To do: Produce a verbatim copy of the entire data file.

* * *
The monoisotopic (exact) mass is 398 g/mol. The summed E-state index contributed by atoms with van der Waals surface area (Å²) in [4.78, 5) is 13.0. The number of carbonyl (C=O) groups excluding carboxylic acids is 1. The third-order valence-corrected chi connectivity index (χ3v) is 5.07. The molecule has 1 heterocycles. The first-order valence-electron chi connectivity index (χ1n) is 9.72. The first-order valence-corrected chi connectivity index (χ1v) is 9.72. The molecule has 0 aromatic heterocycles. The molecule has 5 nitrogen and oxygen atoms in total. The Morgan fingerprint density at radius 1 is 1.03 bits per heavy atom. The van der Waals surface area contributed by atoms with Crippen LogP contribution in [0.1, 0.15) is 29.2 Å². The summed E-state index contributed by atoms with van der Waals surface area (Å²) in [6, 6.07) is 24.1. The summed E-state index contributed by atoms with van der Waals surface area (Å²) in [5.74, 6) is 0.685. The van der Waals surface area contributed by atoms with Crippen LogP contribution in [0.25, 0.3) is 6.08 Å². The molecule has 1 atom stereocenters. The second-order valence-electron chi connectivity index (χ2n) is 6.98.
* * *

The monoisotopic (exact) mass is 398 g/mol. The summed E-state index contributed by atoms with van der Waals surface area (Å²) in [4.78, 5) is 13.0. The number of carbonyl (C=O) groups excluding carboxylic acids is 1. The third-order valence-corrected chi connectivity index (χ3v) is 5.07. The molecule has 1 heterocycles. The first-order valence-electron chi connectivity index (χ1n) is 9.72. The first-order valence-corrected chi connectivity index (χ1v) is 9.72. The molecule has 0 aromatic heterocycles. The molecule has 5 nitrogen and oxygen atoms in total. The Morgan fingerprint density at radius 1 is 1.03 bits per heavy atom. The van der Waals surface area contributed by atoms with Crippen LogP contribution in [0.1, 0.15) is 29.2 Å². The summed E-state index contributed by atoms with van der Waals surface area (Å²) in [6, 6.07) is 24.1. The summed E-state index contributed by atoms with van der Waals surface area (Å²) in [5.74, 6) is 0.685. The van der Waals surface area contributed by atoms with Crippen LogP contribution in [0.25, 0.3) is 6.08 Å². The molecule has 1 atom stereocenters. The second-order valence-electron chi connectivity index (χ2n) is 6.98.